Countdown to 'Dollhouse': Dichen Lachman, the doll
Dichen Lachman is one of the more exotic actives, or dolls, that hang around the illegal government installation on Joss Whedon's "Dollhouse." We got to speak with the Australian-Tibetan actress about where she's from and who the mysterious Sierra really is. Imagine an Australian accent with the answers!
So, Dichen Lachman. Where did your name come from?
Well, It's supposed to be 'De-chen.' It's the original Tibetan name that means 'big and prosperous,' but my dad spelt it wrong. He spelt it 'Di-chen,' which apparently means 'big sin.' But I don't know about that. I try and be a good girl.
OK, now we want your entire life's story! Kidding. But you've lived a pretty international life. Where have you lived that you liked the most?
That I've liked the most? It's hard to say. Every city obviously has a good and a bad side, although Kathmandu was obviously an incredible experience living in a Third World country, and I guess I have very dear memories of that because I lived in such close proximity to my family. I shared a room with my parents until I was 7, and I lived with my uncles and aunts and my cousins and my grandfather ... so the house was always full of people. I loved that about Kathmandu. When I went to move to Australia, it was just me and my two parents for a long time until some of my family came over to live and study there.
But favorite place? I really like L.A.! It's such a wonderful city with so many things. It's geographically diverse with the water and the mountains and the desert so close together.
OK. You were on the show "Ready Steady Cook" in the U.K. Do you cook?
I do! I do actually. When all the tools are there, I love cooking. Going back to what I was saying before about growing up around a lot of people, I love being around a group and eating ... so I do enjoy cooking. I'm not always good, but I try to be.
Do you think that your "Dollhouse" character, Sierra, could cook?
She probably has a few little things under her belt but definitely not when she's in the doll state. She'd probably end up burning her fingers and setting her hair on fire. I don't think she'd be good at doing anything in the kitchen in the doll state because we are like children with no apparent skills because we're blank canvases. So I think that Sierra, as a doll, should stay out of the kitchen. Although if Topher, Fran Kranz's character, had anything to do with it, I'm sure she could be made to create a meal worthy of a real Michelin Star.
Everything seems mysterious about her. Can you give us a quick summary of who she is or who you interpret Sierra to be?
For a long time, you know, shooting the episodes, I had no idea who she was, which is probably, as an actor, helpful when doing this type of role. For the most part, I'm not supposed know anything about myself because she's less aware even than Echo. So for a long time, she's kind of pondering like 'Maybe I'm from here or maybe I'm from there,' and they still haven't really revealed what my past has been. But there's an episode called "Need" coming up where we sort of start exploring where we are from, and a few hints are given to the audience as to how she ended up in the Dollhouse. But I think she's a strong young woman who got caught up with the wrong crowd, and that's sort of how she ended up in the Dollhouse. If that's not giving too much away.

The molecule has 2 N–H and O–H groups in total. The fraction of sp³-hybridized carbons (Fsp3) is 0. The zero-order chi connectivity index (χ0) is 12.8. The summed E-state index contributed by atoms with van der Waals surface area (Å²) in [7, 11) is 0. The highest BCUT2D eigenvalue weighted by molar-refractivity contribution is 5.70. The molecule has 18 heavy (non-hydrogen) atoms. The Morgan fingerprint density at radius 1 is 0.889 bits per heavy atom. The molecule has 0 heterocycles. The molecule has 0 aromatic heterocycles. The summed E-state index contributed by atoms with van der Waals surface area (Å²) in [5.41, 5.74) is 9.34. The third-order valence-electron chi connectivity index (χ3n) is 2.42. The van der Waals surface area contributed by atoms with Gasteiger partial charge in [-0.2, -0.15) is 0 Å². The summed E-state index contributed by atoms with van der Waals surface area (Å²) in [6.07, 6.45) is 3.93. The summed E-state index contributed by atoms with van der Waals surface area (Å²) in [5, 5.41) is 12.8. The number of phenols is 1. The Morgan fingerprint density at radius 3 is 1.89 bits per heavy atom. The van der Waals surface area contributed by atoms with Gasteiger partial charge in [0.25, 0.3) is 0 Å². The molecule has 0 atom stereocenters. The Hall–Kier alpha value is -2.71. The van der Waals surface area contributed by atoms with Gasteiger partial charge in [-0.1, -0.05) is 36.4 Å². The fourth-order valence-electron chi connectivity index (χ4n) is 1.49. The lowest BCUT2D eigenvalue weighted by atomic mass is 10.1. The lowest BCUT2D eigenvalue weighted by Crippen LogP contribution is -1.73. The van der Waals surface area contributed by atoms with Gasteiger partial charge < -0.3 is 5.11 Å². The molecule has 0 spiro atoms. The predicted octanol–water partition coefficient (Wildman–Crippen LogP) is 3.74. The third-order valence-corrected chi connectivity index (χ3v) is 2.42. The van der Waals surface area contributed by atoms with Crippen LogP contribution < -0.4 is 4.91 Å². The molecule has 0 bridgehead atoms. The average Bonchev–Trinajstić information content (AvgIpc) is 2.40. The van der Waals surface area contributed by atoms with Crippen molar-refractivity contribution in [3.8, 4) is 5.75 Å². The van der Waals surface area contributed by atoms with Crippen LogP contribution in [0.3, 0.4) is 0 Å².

No, it's fine. But without getting too spoilery, has it surprised you where you get to go with Sierra?
It has. She's done things that I never thought would come up. It's sort of an actor's dream to have a role like this because you are playing a different character every week. And the real truth of that character too. You're not just pretending to be these other people, you are these people. ... It's one of the hardest things but one of the most fun. It's been incredible.
Is your apartment, or home, as nice as the Dollhouse set?
I think the answer to that would definitely be no! ... In my experience sets can be very crowded and people can get cranky, but because there's just so much room here, that never happens.
If you were a doll, or active, what mission would you most like to be programmed to go on?
Oh, right. Save the world! Like Wall-E! Probably something like that. ... I love that little guy. He's adorable. Maybe not to be a garbage person.
So you were a fan of Joss' before you were cast. What were you a fan of, and what has he done to sort of shape the show in your mind?
Well, I loved "Buffy." ... I love the fact that the women in his writing are so strong. It's becoming less and less rare, but in the past, you watch movies and TV shows and you're watching the woman running from the killer and you're like 'Take off your high heels! Don't go in that room!' And he doesn't write women like that. He writes strong women, smart women. ... That's something I've become more aware of working with him.
What do you like to do for fun?
I like to act. I guess letting what you love be what you do is key. I've worked very hard for that to be the case, probably because I'm very lazy and I only want to do things that are fun and I run away from anything that feels like work. ... Acting for me is like lunch at school ... you're just in a playground where you get to pretend and play. I don't know about everyone else, but I really loved lunch and recess because it was an opportunity to get carried away with your imagination.
-- Jevon Phillips
Photo: Fox and David Strick's Hollywood Backlot
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